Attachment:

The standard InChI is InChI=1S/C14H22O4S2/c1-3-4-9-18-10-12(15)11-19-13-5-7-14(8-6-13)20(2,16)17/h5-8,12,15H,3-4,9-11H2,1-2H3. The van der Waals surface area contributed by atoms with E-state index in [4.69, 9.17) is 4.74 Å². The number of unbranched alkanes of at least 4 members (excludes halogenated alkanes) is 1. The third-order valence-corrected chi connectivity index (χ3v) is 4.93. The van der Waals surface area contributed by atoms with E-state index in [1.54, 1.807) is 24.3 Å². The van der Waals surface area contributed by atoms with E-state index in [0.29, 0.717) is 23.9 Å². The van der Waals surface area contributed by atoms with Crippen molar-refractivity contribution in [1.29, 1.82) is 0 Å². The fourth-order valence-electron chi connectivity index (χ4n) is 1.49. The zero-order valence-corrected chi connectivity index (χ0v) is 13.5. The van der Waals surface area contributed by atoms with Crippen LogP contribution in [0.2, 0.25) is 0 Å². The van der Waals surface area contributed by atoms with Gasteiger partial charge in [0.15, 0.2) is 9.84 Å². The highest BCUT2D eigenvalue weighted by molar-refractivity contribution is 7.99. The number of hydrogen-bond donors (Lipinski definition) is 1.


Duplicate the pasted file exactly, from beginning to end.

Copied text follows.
The standard InChI is InChI=1S/C14H22O4S2/c1-3-4-9-18-10-12(15)11-19-13-5-7-14(8-6-13)20(2,16)17/h5-8,12,15H,3-4,9-11H2,1-2H3. The van der Waals surface area contributed by atoms with E-state index in [4.69, 9.17) is 4.74 Å². The number of unbranched alkanes of at least 4 members (excludes halogenated alkanes) is 1. The third-order valence-corrected chi connectivity index (χ3v) is 4.93. The van der Waals surface area contributed by atoms with E-state index in [1.54, 1.807) is 24.3 Å². The van der Waals surface area contributed by atoms with E-state index in [0.29, 0.717) is 23.9 Å². The van der Waals surface area contributed by atoms with Crippen molar-refractivity contribution in [1.29, 1.82) is 0 Å². The fourth-order valence-electron chi connectivity index (χ4n) is 1.49. The zero-order valence-corrected chi connectivity index (χ0v) is 13.5. The van der Waals surface area contributed by atoms with Crippen LogP contribution in [0.2, 0.25) is 0 Å². The van der Waals surface area contributed by atoms with Gasteiger partial charge in [0.15, 0.2) is 9.84 Å². The highest BCUT2D eigenvalue weighted by molar-refractivity contribution is 7.99. The number of hydrogen-bond donors (Lipinski definition) is 1.